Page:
The Drop – Michaël R. Roskam

The Drop starring the late James Gandolfini,  Tom Hardy, and Noomi Rapace

Dennis Lehane, the author of  Mystic River and Gone Baby Gone that were famously adapted into award-winning films with amazing ensemble casts, brings us another adaptation of one of his short stories called The Drop. Teaming up with Director Michaël R. Roskam, they deliver a film that in many ways has the same feel to it as those other crime dramas but is significantly less disturbing than the two mentioned above.

The film takes place in a gritty part of Brooklyn where the local watering hole doubles as the occasional “drop bar” for the city’s thugs and their money. Tom Hardy plays bartender “Bob” who just tries to keep his head down and his nose out of everyone’s business but his own. The late great James Gandolfini, in his final role before his unfortunate death, plays “Cousin Marv” the bar’s acting manager who now answers to some mean Chechens after losing ownership of the bar some years ago. Things start going wrong when the pair are robbed early on in the film, and the rest just follows from there.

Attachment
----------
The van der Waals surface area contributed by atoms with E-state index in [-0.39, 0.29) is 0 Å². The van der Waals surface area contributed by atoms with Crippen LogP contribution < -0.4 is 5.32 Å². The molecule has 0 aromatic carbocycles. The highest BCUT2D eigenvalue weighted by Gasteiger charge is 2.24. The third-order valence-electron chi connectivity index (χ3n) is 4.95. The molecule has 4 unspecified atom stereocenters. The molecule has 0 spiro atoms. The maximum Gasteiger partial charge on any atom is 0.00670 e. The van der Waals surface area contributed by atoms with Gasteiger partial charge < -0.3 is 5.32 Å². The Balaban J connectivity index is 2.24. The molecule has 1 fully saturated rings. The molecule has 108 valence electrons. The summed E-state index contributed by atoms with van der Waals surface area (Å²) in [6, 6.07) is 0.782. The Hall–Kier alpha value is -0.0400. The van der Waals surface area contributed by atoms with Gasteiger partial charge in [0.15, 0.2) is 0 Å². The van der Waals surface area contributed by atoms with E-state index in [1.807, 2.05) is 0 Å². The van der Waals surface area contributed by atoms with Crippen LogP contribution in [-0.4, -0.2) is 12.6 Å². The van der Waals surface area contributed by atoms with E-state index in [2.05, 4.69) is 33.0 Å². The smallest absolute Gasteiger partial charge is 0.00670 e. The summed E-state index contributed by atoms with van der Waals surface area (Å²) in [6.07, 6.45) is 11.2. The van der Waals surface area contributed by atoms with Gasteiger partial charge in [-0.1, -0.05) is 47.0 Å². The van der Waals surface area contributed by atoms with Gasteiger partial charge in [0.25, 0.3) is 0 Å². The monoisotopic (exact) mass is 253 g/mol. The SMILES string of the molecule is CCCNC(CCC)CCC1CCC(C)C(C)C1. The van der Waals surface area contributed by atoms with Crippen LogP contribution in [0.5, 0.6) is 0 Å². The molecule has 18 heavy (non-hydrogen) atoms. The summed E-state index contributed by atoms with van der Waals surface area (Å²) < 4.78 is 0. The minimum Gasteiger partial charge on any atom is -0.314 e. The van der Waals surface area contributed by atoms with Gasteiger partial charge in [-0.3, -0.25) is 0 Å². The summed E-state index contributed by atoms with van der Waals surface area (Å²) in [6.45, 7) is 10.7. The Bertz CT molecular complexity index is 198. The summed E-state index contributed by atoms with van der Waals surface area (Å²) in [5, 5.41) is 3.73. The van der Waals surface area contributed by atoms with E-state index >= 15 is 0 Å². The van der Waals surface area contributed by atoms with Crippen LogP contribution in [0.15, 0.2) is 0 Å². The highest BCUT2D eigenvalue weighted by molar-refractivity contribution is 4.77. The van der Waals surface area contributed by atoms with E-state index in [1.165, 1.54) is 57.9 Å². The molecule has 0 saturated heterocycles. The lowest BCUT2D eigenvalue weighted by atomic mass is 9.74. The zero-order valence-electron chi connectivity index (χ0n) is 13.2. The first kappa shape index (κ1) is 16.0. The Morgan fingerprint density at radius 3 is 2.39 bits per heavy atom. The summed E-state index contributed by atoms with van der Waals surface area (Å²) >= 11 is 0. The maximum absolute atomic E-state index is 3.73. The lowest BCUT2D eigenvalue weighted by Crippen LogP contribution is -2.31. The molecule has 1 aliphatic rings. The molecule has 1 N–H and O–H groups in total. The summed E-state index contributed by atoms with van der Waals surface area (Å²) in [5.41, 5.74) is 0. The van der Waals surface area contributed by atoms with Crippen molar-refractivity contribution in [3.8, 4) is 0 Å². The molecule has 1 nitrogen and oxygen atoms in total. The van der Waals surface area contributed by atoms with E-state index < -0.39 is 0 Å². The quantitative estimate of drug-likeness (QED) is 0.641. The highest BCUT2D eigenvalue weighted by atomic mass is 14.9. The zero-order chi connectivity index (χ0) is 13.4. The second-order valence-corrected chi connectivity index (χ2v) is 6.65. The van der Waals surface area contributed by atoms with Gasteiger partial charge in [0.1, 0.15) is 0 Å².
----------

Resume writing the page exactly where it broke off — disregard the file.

There isn’t much to the film in terms of plot but it never feels that way. We follow Bob as he rescues a Pitbull puppy and takes on the responsibility of being a dog owner with the help of a woman played by Noomi Rapace (Prometheus, The Girl with the Dragon Tattoo). As usual, Tom Hardy all but disappears into the character. He’s quiet, calculating, maybe a little naive, and yet it always seems like there’s something else hiding behind his sad puppy dog eyes and small smirk that makes a very rare appearance on screen. Noomi Rapace is equally as good as a woman with her own secrets.

It’s a slow-burning film but it never loses your interest as you try to piece everything together. The odd scene will actually generate some laughs, or at least some chuckles, and are mostly brought on by Bob’s tell-it-like-it-is attitude, which also makes him the only truly loveable character in the film, next to Rocco the puppy of course.

The Drop is a drama through and through but there is enough intrigue and there are enough moments that lighten the mood in order to sustain most viewers, even those who typically prefer more action to dialogue. It is possible, however, that some will find it a little too dull and seriously lacking in the shoot-em-up department. So those people looking for a lot of action and a true crime thriller will be a little disappointed but will likely still enjoy the film because as a viewer you really do want to find out where the story is going and how everything turns out for each character. Whether you notice it or not, you’re invested.

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